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Unformatted text preview: these expressions for Q and P will allow us to determine the time t.
SOLUTION Substituting Equations 12.4 and 20.6c into the expression for the time and
recognizing that the normal boiling point of water is 100.0 ºC, we find that Chapter 20 Problems t= = 1071 Q cm∆T Rcm∆T
=
=
P V2 /R
V2 (15 Ω ) 4186 J/ ( kg ⋅ C° ) ( 0.50 kg )(100.0 °C − 13 °C ) = 190 s
(120 V )2 30. REASONING The total volume of ice melted is the product of the thickness h and the area
A of the layer that melts, which permits us to determine the thickness in terms of the volume
and the area:
hA = Volume h= or Volume
A Given the density ρ = 917 kg/m3, we can find the volume of the ice from ρ = (1)
m
Volume (Equation 11.1), where m is the mass of the ice.
Volume = m ρ (2) The mass m of the ice determines the heat Q required to melt it, according to Equation 12.5
Q = mL (12.5) In Equation 12.5, L = 33.5 ×104 J/kg is the latent heat of fusion for water (see Table 12.3).
In order to find the maximum thickness of ice the defroster can melt, we will assume that all
the heat generated by the defroster goes into melting the ice.
The power output P of the defroster is the rate at which it converts electrical energy to heat,
so we have that
P= Q
t or Q = Pt (6.10b) where t is the elapsed time (3.0 minutes). The power output P is, in turn, found from the
operating voltage V and current I: P = IV
SOLUTION Substituting Equation (2) into Equation (1) yields (20.6a) 1072 ELECTRIC CIRCUITS h= Volume ( m ρ ) m
=
=
A
A
ρA Solving Q = mL (Equation 12.5) for m, we find that m =
Equation (3), we obtain
h= (3)
Q
. Substituting this result into
L m (Q L)
Q
=
=
ρA
ρA
Lρ A (4) Substituting Equation (6.10b) into Equation (4) yields
h= Q
Pt
=
Lρ A Lρ A (5) We note that the elapsed time t is given in minutes, which must be converted to seconds.
Substituting Equation 20.6a into Equation (5), we obtain the maximum thickness of the ice
that the defroster can melt: 60 s min Pt
IVt 1 min = 3.1×10−4 m
h=
=
=
L ρ A L ρ A 33.5 ×104 J/kg 917 kg/m3 0.52 m2 ( 23 A )(12 V ) ( 3.0 ( )( ) )( ) ______________________________________________________________________________
31. SSM REASONING AND SOLUTION As a function of temperature, the resistance of the wire is given by Equation 20.5: R = R0 1 + α (T − T0 ) , where α is the temperature 2 coefficient of resistivity. From Equation 20.6c, we have P = V / R . Combining these two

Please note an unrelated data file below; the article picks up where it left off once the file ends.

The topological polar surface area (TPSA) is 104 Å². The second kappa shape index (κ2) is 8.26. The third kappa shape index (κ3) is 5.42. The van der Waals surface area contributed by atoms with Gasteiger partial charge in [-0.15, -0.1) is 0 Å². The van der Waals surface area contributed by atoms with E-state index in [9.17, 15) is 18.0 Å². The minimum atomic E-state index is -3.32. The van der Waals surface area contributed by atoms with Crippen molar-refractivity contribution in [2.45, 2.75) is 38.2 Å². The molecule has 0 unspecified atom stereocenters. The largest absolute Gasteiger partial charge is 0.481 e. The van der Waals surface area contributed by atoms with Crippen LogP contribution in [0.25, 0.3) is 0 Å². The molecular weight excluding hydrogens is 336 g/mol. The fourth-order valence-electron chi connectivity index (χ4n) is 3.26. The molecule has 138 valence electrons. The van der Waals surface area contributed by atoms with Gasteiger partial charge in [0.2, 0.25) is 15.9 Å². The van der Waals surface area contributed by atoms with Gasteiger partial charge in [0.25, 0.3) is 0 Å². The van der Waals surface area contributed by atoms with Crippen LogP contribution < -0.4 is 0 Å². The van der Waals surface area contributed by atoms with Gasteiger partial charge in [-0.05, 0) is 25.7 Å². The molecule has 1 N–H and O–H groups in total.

equations, we have
2
P0
V
P=
=
R0 1 + α (T – T0 ) 1 + α (T – T0 ) 1 2 where P0 = V /R0, since the voltage is constant. But P = P0 , so we find
2 P0
2 = P0 1 + α (T – T0 ) or 2 = 1 + α (T − T0 ) Solving for T, we find
1
+ 28° = 250 °C
–1
α
0.0045 (C°)
______________________________________________________________________________
T= 1 + T0 = Chapter 20 Problems 1073 32. REASONING Substituting V = 1 V0 into Equation 20.7 gives a result that can be solved
2
directly for the desired time.
SOLUTION From Equation 20.7 we have V = 1 V0 = V0 sin 2π f t
2 or 1
2 = sin 2π f t Using the inverse trigonometric sine function, we find 2π f t = sin −1 ( 1 ) = 0.524
2 In this result, the value of 0.524 is in radians and corresponds to an angle of 30.0º. Thus we
find that the smallest value of t is t= 0.524
0.524
=
= 1.39 × 10−3 s
2π f
2π ( 60.0 Hz ) 33. REASONING
a. The average power P delivered to the copy machine is equal to the square of the
2
rmscurrent Irms times the resistance R, or P = I rms R (Equation 20.15b). Both Irms and R
are known.
b. According to the discussion in Section 20.5, the peak power Ppeak is twice the average
power, or Ppeak = 2 P .
SOLUTION
a. The average power is
2
2
P = I rms R = ( 6.50 A ) (18.6 Ω ) = 786 W (20.15b) b. The peak power is twice the average power, so
Ppeak = 2 P = 2 ( 786 W ) = 1572 W
______________________________________________________________________________ 1074 ELECTRIC CIRCUITS 34. REASONING AND SOLUTION The expression relating the peak current, I0, to the rmscurrent, Irms, is
I
2.50 A
I rms = 0 =
= 1.77 A
2
2
______________________________________________________________________________
35. 2
SSM REASONING The average power is given by Equation 20.15c as P = Vrms / R . In
this expression the rms voltage Vrms appears. However, we seek the peak voltage V0. The relation between the two types of voltage is given by Equation 20.13 as Vrms = V0 / 2 , so
we can obtain the peak voltage by using Equation 20.13 to substitute into Equation 20.15c. SOLUTION Substituting Vrms from Equation 20.13 into Equation 20.15c gives P= 2
Vrms R (V / 2 )
=
0 R 2 = V02
2R Solving for the peak voltage V0 gives V0 = 2 RP = 2 ( 4.0 Ω ) ( 55 W ) = 21 V
______________________________________________________________________________
36. REASONING Because we are ignoring the effects of temperature on the heater, the
resistance R of the heater is the same whether it is plugged into a 120V outlet or a 230V
outlet. The average power output P of the heater is related to the rms outlet voltage Vrms and
the heater’s resistance R by P =...
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This note was uploaded on 04/30/2013 for the course PHYS 1100 and 2 taught by Professor Chastain during the Spring '13 term at LSU.
 Spring '13
 CHASTAIN
 Physics, The Lottery

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